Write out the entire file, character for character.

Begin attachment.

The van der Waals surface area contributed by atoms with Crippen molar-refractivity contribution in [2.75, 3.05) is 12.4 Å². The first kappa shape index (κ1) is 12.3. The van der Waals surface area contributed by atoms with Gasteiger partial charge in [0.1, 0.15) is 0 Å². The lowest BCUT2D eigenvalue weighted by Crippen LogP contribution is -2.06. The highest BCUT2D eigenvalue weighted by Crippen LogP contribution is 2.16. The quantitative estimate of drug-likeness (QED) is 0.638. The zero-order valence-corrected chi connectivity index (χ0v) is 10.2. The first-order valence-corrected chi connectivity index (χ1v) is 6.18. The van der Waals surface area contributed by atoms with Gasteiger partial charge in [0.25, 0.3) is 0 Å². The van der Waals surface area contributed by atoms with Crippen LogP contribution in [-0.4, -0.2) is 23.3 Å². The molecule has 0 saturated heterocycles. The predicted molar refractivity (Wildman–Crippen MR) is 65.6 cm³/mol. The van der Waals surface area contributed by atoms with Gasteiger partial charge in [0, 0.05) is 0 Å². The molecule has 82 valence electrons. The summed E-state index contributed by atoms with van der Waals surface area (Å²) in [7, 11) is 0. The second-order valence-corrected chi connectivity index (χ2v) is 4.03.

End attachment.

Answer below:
The van der Waals surface area contributed by atoms with Crippen molar-refractivity contribution in [2.75, 3.05) is 12.4 Å². The first kappa shape index (κ1) is 12.3. The van der Waals surface area contributed by atoms with Gasteiger partial charge in [0.1, 0.15) is 0 Å². The lowest BCUT2D eigenvalue weighted by Crippen LogP contribution is -2.06. The highest BCUT2D eigenvalue weighted by Crippen LogP contribution is 2.16. The quantitative estimate of drug-likeness (QED) is 0.638. The zero-order valence-corrected chi connectivity index (χ0v) is 10.2. The first-order valence-corrected chi connectivity index (χ1v) is 6.18. The van der Waals surface area contributed by atoms with Gasteiger partial charge in [0.25, 0.3) is 0 Å². The van der Waals surface area contributed by atoms with Crippen LogP contribution in [-0.4, -0.2) is 23.3 Å². The molecule has 0 saturated heterocycles. The predicted molar refractivity (Wildman–Crippen MR) is 65.6 cm³/mol. The van der Waals surface area contributed by atoms with Gasteiger partial charge in [0, 0.05) is 0 Å². The molecule has 82 valence electrons. The summed E-state index contributed by atoms with van der Waals surface area (Å²) in [7, 11) is 0. The second-order valence-corrected chi connectivity index (χ2v) is 4.03.